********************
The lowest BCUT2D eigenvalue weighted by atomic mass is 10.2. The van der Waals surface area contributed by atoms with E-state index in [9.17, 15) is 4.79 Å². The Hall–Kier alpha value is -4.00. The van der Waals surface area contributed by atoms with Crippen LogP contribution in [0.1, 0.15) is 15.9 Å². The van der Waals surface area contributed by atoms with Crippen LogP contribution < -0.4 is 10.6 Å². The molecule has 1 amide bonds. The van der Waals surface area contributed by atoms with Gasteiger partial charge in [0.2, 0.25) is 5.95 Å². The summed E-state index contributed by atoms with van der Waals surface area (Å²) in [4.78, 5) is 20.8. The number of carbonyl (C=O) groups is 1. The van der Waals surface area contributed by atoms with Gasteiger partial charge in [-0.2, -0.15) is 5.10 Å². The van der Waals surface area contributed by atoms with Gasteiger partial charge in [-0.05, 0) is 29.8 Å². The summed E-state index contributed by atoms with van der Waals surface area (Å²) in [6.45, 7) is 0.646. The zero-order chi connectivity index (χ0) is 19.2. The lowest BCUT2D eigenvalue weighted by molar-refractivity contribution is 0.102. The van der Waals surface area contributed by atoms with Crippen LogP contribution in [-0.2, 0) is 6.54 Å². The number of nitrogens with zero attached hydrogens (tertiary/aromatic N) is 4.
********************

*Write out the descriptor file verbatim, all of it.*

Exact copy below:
The lowest BCUT2D eigenvalue weighted by atomic mass is 10.2. The van der Waals surface area contributed by atoms with E-state index in [9.17, 15) is 4.79 Å². The Hall–Kier alpha value is -4.00. The van der Waals surface area contributed by atoms with Crippen LogP contribution in [0.1, 0.15) is 15.9 Å². The van der Waals surface area contributed by atoms with Crippen LogP contribution < -0.4 is 10.6 Å². The molecule has 1 amide bonds. The van der Waals surface area contributed by atoms with Gasteiger partial charge in [0.2, 0.25) is 5.95 Å². The summed E-state index contributed by atoms with van der Waals surface area (Å²) in [4.78, 5) is 20.8. The number of carbonyl (C=O) groups is 1. The van der Waals surface area contributed by atoms with Gasteiger partial charge in [-0.2, -0.15) is 5.10 Å². The van der Waals surface area contributed by atoms with Gasteiger partial charge in [-0.05, 0) is 29.8 Å². The summed E-state index contributed by atoms with van der Waals surface area (Å²) in [6.45, 7) is 0.646. The zero-order chi connectivity index (χ0) is 19.2. The lowest BCUT2D eigenvalue weighted by molar-refractivity contribution is 0.102. The van der Waals surface area contributed by atoms with Crippen LogP contribution in [-0.2, 0) is 6.54 Å². The number of nitrogens with zero attached hydrogens (tertiary/aromatic N) is 4.